Europe could be missing an opportunity in its Iran policy

Europe could be missing an opportunity in its Iran policy

The gap between the new US administration and Europe in their respective approaches to Iran is only growing wider, as events this week illustrate.
Nikki Haley, the US ambassador to the UN, on Wednesday confirmed US support for the UN-led Syria peace talks, adding that it was important “we get Iran and their proxies out.” Also this week, it emerged that key US senators are closer to reaching a bipartisan agreement on Iran sanctions legislation to respond to Iran’s recurrent ballistic missile launches.
While the US stepped up the pressure on Iran, Iranian media reported on the establishment of an Iranian-European bank based in Europe, seen as vital to strengthen relations between Iranian financial institutions and their European counterparts.

The US and EU states have two very different views about what coercion and constructive engagement can achieve in curbing Tehran’s belligerent regional activities.

Manuel Almeida

The EU and its individual member states never made a secret of their intention to bolster trade and other ties with Iran following the nuclear deal. European business delegations have been flocking to Tehran in the hope of opportunities to set up shop, invest and find solutions to navigate the complicated local business environment.
In a visit to Tehran in April last year, the EU’s foreign policy chief, Federica Mogherini, avowed the bloc’s determination to again become Iran’s largest economic partner, as was the case at the end of the presidency of Mohammed Khatami in 2005, when the EU accounted for almost 40 percent of Iranian exports. “We are the ones that used to be Iran’s first partner on the economic fields, on trade, investment, and we want to be back to that,” Mogherini stated. Interestingly, Mogherini — a left-wing politician and former communist — has faced criticism for having a soft spot for both Iran and Russia.

EU, US diverge on Iran
The opportunity the Iranian market represents for European companies certainly explains much of Europe’s Iran approach. But behind this growing disparity between Americans and Europeans on Iran are also two very different views about what coercion and constructive engagement can achieve in curbing Iran’s belligerent regional policy.
Despite sticking half-heartedly to the nuclear deal, the Trump administration sees the legacy of President Obama on Iran as disastrous for the interests of the US and the stability of the region. Obama’s reluctance — for the sake of protecting the nuclear deal — to pressure Iran to be more collaborative and less confrontational in various regional theaters has been interpreted by Iran’s hard-liners as weakness.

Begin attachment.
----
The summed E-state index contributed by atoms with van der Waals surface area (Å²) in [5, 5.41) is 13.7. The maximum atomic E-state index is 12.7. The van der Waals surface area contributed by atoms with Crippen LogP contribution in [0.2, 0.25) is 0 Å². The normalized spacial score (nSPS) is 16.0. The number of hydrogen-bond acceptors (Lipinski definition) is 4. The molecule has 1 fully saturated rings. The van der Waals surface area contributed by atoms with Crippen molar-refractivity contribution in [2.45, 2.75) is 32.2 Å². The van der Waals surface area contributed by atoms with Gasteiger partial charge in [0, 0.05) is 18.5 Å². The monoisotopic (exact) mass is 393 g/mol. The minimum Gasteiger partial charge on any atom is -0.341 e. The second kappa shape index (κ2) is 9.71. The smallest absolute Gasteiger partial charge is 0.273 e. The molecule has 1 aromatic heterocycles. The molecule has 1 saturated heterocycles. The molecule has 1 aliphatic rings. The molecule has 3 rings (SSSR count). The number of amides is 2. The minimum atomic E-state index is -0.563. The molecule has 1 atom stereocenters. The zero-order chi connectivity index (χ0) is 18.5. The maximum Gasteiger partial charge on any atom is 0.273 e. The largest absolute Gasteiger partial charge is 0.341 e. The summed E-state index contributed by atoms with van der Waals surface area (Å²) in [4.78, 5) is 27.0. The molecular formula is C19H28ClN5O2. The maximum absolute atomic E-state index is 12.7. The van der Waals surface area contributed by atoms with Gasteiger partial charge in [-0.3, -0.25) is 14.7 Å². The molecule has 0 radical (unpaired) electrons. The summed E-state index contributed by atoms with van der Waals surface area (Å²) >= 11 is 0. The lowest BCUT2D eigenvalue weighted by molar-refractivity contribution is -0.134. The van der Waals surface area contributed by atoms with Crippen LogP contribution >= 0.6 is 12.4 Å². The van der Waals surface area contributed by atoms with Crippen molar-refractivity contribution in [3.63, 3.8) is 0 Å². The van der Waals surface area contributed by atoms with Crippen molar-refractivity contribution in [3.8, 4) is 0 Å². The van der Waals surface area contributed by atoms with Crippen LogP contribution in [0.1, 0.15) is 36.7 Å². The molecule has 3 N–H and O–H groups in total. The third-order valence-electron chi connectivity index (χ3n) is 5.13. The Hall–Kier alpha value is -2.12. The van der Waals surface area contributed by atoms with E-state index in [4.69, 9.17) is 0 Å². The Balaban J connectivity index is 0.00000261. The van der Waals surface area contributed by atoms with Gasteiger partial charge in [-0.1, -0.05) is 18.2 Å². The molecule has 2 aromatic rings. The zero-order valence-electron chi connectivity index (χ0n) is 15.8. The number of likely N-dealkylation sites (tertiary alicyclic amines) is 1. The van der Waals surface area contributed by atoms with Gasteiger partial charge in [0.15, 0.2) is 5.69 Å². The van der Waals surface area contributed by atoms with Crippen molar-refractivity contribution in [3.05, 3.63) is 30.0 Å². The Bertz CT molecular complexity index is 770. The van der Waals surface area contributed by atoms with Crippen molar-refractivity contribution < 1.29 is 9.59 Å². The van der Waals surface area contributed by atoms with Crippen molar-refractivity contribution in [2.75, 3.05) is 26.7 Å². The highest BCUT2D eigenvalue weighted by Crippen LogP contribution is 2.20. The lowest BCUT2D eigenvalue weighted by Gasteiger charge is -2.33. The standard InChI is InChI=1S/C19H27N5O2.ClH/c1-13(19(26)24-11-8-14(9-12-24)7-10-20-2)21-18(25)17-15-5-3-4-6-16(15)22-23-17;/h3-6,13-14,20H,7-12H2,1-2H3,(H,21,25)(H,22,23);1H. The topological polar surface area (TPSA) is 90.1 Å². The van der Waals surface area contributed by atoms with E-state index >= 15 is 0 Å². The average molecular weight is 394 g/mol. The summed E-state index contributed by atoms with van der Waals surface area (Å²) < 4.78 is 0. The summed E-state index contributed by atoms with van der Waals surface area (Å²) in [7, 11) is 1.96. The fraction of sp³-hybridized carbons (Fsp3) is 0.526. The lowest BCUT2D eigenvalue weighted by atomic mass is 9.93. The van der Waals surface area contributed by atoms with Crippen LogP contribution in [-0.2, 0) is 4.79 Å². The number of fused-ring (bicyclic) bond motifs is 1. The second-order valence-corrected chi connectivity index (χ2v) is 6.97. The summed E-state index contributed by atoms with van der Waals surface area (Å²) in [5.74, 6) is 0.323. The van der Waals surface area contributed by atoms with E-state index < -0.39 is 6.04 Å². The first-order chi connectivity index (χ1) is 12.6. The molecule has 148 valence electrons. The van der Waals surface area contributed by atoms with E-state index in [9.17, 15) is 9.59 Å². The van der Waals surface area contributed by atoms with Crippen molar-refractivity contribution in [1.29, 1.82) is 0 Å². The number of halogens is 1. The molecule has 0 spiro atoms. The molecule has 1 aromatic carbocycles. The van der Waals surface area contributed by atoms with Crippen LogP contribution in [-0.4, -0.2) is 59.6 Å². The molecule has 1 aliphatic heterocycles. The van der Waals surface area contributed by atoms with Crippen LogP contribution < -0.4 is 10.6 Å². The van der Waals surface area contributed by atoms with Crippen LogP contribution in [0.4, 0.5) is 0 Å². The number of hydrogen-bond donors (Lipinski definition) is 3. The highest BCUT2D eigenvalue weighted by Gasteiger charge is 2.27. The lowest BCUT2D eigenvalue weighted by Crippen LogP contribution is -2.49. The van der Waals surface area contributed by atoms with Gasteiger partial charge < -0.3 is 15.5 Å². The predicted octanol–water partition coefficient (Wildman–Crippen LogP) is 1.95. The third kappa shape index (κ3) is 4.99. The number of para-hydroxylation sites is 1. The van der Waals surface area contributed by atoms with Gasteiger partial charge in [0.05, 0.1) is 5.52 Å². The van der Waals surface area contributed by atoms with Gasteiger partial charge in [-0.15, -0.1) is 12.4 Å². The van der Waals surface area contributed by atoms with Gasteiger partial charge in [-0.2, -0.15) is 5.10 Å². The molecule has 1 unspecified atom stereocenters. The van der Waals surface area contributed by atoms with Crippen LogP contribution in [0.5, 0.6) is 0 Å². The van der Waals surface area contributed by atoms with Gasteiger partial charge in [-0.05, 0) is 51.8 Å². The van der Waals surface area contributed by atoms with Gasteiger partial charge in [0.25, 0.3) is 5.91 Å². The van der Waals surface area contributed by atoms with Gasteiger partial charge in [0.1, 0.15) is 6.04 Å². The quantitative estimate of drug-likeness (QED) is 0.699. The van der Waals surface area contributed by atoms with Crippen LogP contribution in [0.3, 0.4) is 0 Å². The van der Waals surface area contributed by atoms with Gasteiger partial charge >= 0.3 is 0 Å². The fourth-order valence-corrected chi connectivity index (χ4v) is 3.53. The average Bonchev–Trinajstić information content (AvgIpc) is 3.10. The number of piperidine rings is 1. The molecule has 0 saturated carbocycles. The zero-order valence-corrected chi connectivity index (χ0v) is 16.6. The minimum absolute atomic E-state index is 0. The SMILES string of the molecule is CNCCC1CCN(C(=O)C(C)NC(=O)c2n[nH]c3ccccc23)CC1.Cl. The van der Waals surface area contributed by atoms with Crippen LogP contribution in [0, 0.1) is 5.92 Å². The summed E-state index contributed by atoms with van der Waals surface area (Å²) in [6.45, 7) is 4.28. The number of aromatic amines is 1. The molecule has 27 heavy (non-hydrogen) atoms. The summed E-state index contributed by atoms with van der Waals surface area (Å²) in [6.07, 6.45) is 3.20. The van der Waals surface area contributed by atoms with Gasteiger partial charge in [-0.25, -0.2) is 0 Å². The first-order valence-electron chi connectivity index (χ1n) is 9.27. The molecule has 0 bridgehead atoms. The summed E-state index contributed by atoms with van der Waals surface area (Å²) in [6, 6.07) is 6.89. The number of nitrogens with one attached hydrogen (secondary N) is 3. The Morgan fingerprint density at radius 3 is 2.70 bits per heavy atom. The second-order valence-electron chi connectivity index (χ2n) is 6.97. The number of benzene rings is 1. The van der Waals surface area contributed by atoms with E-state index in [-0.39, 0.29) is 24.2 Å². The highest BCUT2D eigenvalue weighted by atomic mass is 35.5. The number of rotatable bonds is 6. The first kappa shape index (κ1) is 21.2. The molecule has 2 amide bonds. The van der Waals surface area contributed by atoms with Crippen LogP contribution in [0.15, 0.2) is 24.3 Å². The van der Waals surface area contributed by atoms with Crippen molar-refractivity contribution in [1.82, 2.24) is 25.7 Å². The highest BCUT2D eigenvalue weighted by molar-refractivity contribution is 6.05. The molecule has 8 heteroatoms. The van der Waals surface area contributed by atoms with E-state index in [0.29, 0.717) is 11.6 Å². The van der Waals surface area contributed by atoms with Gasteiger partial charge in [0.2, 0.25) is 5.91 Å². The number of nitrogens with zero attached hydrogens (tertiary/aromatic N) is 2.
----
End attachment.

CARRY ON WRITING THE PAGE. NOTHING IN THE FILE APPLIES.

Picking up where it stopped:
The dominant view in Europe is that the path of sticks and no carrots has been tried before, with no results in changing Iran’s regional policies and curbing the influence of hard-liners in Tehran. It risks igniting tensions, even war, and further empowering the hard-liners.
Plus, EU leaders and technocrats tend to be enthusiastic believers in the transformative and peaceful power of economic interdependence. That is the essence of the European project.
By engaging with Tehran — on trade, investment, and other areas beyond the economy — Europeans expect to capitalize on years of diplomatic efforts to boost more moderate factions within Iran and find a more cooperative interlocutor on the various regional crises where Iran is involved.
The European position has its merits, but its track record so far is problematic. There is little evidence that this economic opening is benefiting the private sector and the average Iranian citizen. Supreme Leader Ali Khamenei criticized the nuclear deal for exactly that last year. Instead, state-owned firms — many of them owned by Iran’s Revolutionary Guard Corps, and part of the “economy of resistance” — are winning most of the new contracts.

Regional policy a concern
This European rapprochement and its economic baggage does not also seem to have strengthened the prospects of the reformists or the more moderate factions represented by current President Hassan Rouhani.
Yet it is Iran’s regional and security policy, still mostly dominated by hard-liners, that should warrant the greatest concern in Europe, above all regarding the issue of Syria. With the crucial military and economic support of Iran and pro-Iranian groups, Assad has burned his own country to the ground and blocked any attempts to negotiate a reasonable political solution.
This makes Iranian forces one of the chief culprits in the worst human catastrophe the region and the world have witnessed in recent decades. The large-scale war crimes committed by the regime are not only a shocking violation of every basic principle, but the practical effects of it — refugee waves, social tensions, radicalism and terrorism — are threatening the EU’s own survival.
It is possible that European attempts to leverage its importance for Iran beyond economic ties are being carried out mostly behind closed doors. If this is not the case, Europe could be missing an opportunity to use the greater influence it now enjoys in Tehran to push the Iranian government to compromise on regional crises and restrain the influence of hard-liners.

• Dr. Manuel Almeida is a leading political analyst, providing research and consultancy services focusing on the Middle East.
He is the former editor of the English online edition of Asharq Al-Awsat newspaper, and holds a PhD in international relations from the London School of Economics and Political Science. He can be reached on Twitter: @_ManuelAlmeida.

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